Ireland's budget for the year 2020 will be announced today, and preparations for the increasing probability of a No-Deal Brexit are set to take centre stage.
While politicians are assuring citizens that there will be no dramatic cuts due to Ireland's generally stable economy, the likelihood of the UK crashing out of the EU without a deal has thrown a spanner in the works, to put it mildly.
In September, the Economic and Social Research Institute (ESRI) warned that a No-Deal Brexit could cause a recession in Ireland.
The Research Institute advised that the government should prepare a draft budget which could be amended in the result of No-Deal, however the Minister for Finance Pascal Donohue later confirmed that the budget was being prepared with the assumption that the UK would indeed 'crash out' of the EU.
Now, according to reports from RTE, the Irish government have made the drastic decision to put aside €800 million to deal with the fall-out of a No Deal exit.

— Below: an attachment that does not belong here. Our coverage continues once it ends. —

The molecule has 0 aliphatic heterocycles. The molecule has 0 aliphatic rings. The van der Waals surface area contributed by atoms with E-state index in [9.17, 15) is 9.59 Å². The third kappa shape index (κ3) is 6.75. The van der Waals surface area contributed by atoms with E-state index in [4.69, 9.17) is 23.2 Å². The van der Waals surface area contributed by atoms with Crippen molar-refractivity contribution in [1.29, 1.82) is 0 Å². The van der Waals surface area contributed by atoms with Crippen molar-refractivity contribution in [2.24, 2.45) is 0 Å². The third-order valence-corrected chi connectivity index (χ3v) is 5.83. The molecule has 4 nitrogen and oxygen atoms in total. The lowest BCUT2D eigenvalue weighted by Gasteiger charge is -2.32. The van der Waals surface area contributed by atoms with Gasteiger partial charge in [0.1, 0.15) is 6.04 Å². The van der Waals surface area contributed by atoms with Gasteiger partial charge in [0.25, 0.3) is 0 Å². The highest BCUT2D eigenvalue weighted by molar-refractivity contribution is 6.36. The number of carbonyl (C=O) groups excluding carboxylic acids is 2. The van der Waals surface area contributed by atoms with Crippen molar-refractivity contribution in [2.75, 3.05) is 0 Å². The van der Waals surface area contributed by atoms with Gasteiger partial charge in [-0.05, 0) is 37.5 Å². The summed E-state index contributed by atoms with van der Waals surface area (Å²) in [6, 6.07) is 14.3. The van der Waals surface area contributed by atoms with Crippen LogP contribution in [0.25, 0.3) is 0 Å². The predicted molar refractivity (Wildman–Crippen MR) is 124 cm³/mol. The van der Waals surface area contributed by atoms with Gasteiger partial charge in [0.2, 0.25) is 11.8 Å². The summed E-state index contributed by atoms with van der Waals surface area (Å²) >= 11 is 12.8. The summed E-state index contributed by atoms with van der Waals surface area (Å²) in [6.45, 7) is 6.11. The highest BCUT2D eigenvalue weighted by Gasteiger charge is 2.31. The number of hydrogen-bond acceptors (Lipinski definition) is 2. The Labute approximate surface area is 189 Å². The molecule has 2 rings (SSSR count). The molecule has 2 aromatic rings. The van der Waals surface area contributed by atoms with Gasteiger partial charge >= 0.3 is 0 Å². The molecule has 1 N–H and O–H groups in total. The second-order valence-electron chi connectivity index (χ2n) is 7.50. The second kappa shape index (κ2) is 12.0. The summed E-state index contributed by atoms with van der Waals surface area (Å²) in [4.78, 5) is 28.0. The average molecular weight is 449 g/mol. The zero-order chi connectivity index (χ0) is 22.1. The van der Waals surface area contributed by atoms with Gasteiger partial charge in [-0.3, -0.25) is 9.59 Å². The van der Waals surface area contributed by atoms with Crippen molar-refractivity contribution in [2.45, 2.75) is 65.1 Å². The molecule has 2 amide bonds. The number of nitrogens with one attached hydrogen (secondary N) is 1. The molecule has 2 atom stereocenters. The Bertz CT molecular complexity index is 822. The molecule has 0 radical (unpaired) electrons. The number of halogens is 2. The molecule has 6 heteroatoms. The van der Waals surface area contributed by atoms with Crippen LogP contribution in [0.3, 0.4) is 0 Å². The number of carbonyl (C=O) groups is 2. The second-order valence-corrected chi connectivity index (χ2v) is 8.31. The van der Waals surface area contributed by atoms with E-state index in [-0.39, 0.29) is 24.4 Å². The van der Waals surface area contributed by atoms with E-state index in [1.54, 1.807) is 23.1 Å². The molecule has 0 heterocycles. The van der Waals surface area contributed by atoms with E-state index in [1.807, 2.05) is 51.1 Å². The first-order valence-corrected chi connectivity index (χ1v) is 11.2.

Of the total amount, €500m will come from Ireland's 'Rainy Day' fund, €150m from EU funding and a further €150m from corporation taxes.
The fund will be accessed only in the event that the UK government fails to make a deal with the European Union, and will be separated into three sectors: Two-thirds of the fund is expected to go to Agriculture, with the remainder split between enterprise and tourism.
The government is also expected to announce support schemes for Irish businesses which could suffer under the consequences of No-Deal.
A further €100m is also expected to be put aside to assist with extra unemployment benefits, which could be needed to counteract job losses in the event of a No-Deal.
The UK is due to leave the EU in 23 days.